We’re going to start with my favorite first adjustment. When I’m importing RAW files, I usually start with the fill light because it tends to brighten up dark shots when I’ve underexposed them. This image is a little dark because I had a few shots earlier that turned out too bright. In a bid to keep some of the definition in the snow, I upped the setting and doing so made the sky a nice dark blue.

By turning up the fill light, you can brighten some of the blues in the sky without affecting the nice crisp definition in the snow. To confirm that this is actually happening, just as you slide this setting to the right. Most of the colors will shift to the right while the far right end of the spectrum stays mostly in place. This means the darker colors are being transformed into lighter variations.

For this photo, a fill light setting of 40 worked really well. Anything greater than that, and the rest of the image starts to look hazy. Take some time to play around with the fill light setting. You’ll see what I mean.

Notice the difference in the sky when you use the fill light option.

Exposure, recovery, blacks, and brightness

The rest of the are handy if you accidentally overexposed your image. The recovery slider shifts the entire histogram to the left, meaning it has a darkening effect. You can think of as the inverse of the fill light slider.

The slider works by moving the entire histogram either to the left or right. Adobe tied it directly to exposure on your camera. If you want to expose one stop up or down, you can set the exposure to plus or minus one. You can also slide it until you like what you see. From my experience, I prefer not to use this slider because I would hope to have nailed the exposure in-camera. I like tools like fill light and recovery because they do things the camera cannot do.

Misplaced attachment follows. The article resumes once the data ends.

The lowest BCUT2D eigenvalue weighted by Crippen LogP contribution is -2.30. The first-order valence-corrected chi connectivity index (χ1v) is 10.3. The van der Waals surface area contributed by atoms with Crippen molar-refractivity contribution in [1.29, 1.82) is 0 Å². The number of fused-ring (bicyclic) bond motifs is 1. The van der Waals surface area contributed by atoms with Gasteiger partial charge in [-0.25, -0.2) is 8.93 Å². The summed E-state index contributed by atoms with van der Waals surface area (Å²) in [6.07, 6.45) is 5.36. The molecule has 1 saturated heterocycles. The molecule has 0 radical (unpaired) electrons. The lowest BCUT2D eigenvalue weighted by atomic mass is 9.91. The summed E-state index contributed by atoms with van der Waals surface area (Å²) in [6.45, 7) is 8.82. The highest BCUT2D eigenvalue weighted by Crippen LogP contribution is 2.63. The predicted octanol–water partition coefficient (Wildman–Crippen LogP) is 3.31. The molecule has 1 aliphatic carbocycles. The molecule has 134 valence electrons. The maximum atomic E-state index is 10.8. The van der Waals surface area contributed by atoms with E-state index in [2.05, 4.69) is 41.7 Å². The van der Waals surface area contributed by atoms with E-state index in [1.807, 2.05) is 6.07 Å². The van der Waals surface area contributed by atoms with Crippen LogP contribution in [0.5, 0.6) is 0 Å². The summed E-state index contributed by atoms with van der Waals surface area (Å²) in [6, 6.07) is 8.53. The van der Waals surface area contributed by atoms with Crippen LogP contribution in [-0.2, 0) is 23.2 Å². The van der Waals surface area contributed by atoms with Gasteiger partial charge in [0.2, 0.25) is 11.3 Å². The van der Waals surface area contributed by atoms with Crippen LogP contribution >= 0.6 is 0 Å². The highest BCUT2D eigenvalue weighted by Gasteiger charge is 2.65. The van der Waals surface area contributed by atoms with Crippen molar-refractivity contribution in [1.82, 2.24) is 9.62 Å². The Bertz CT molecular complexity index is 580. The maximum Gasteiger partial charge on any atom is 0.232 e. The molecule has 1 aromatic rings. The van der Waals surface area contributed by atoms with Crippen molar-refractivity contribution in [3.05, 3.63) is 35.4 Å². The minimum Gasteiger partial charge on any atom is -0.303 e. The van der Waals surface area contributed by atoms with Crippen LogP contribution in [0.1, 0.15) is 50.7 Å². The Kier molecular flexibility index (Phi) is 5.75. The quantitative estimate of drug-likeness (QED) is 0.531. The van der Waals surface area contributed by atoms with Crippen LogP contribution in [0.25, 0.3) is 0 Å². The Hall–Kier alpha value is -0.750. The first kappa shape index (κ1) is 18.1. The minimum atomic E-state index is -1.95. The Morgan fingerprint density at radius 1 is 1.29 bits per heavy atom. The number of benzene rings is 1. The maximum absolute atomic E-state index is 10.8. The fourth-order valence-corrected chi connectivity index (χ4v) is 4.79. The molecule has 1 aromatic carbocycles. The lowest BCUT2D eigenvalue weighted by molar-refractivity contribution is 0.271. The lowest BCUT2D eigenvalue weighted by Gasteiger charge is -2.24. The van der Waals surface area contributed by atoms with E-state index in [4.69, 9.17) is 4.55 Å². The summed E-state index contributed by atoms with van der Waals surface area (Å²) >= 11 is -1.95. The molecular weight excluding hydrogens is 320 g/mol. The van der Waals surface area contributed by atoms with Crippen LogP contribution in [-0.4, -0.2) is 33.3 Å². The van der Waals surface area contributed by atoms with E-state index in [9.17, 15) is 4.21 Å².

The “blacks” slider increases the prominence of darker colors in the image. You may want to increase it if you feel as though those colors aren’t represented enough in your histogram. For this photo, I increased the blacks to +11, just enough to flatten out the histogram a little more on the left side. Sometimes you can’t really see these differences, but they are there.

Lastly, brightness does exactly what you would expect it to do. I’m not the hugest fan of it because it’s not as targeted as the fill light slider. Once again, you can simply get more brightness from the camera itself if you just decrease the aperture or . Try to get this taken care of before you enter the post-processing phase.

Open up and save as a JPEG

If you were to open up the image right now, you would have effectively converted it from RAW to a format that Adobe Photoshop Elements can use. Clicking “open” is just like processing a negative. From that point on, you will only want to save a single JPEG. If you want to make any more of these import-time adjustments , it’s best to import the RAW file again.

The next few photoshop tutorials will go over some of the other Camera Raw options you get with Photoshop Elements. For now, enjoy using this rather cheap software (Just ) to import your RAW files. What a bargain!